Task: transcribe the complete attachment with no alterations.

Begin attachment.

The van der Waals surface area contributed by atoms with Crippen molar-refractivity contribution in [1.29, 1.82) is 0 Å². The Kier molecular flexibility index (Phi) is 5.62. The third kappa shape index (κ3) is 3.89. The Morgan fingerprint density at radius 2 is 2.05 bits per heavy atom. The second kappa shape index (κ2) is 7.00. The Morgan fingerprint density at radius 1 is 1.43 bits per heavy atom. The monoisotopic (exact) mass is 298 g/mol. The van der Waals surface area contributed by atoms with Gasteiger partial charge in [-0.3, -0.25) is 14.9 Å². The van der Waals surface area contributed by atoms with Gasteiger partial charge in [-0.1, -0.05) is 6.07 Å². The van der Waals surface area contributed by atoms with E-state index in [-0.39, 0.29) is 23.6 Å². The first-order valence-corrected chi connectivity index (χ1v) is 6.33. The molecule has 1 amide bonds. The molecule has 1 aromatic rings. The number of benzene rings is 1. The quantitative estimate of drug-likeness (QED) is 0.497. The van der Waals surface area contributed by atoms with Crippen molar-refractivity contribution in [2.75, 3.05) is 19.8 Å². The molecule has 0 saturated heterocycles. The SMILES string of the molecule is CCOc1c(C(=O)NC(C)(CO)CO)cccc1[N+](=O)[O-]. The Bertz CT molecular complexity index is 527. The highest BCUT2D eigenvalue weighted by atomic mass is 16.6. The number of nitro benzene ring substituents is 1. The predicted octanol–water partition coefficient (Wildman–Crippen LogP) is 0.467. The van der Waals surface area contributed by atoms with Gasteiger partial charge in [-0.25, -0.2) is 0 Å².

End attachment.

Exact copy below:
The van der Waals surface area contributed by atoms with Crippen molar-refractivity contribution in [1.29, 1.82) is 0 Å². The Kier molecular flexibility index (Phi) is 5.62. The third kappa shape index (κ3) is 3.89. The Morgan fingerprint density at radius 2 is 2.05 bits per heavy atom. The second kappa shape index (κ2) is 7.00. The Morgan fingerprint density at radius 1 is 1.43 bits per heavy atom. The monoisotopic (exact) mass is 298 g/mol. The van der Waals surface area contributed by atoms with Gasteiger partial charge in [-0.3, -0.25) is 14.9 Å². The van der Waals surface area contributed by atoms with Gasteiger partial charge in [-0.1, -0.05) is 6.07 Å². The van der Waals surface area contributed by atoms with E-state index in [-0.39, 0.29) is 23.6 Å². The first-order valence-corrected chi connectivity index (χ1v) is 6.33. The molecule has 1 amide bonds. The molecule has 1 aromatic rings. The number of benzene rings is 1. The quantitative estimate of drug-likeness (QED) is 0.497. The van der Waals surface area contributed by atoms with Crippen molar-refractivity contribution in [2.75, 3.05) is 19.8 Å². The molecule has 0 saturated heterocycles. The SMILES string of the molecule is CCOc1c(C(=O)NC(C)(CO)CO)cccc1[N+](=O)[O-]. The Bertz CT molecular complexity index is 527. The highest BCUT2D eigenvalue weighted by atomic mass is 16.6. The number of nitro benzene ring substituents is 1. The predicted octanol–water partition coefficient (Wildman–Crippen LogP) is 0.467. The van der Waals surface area contributed by atoms with Gasteiger partial charge in [-0.25, -0.2) is 0 Å².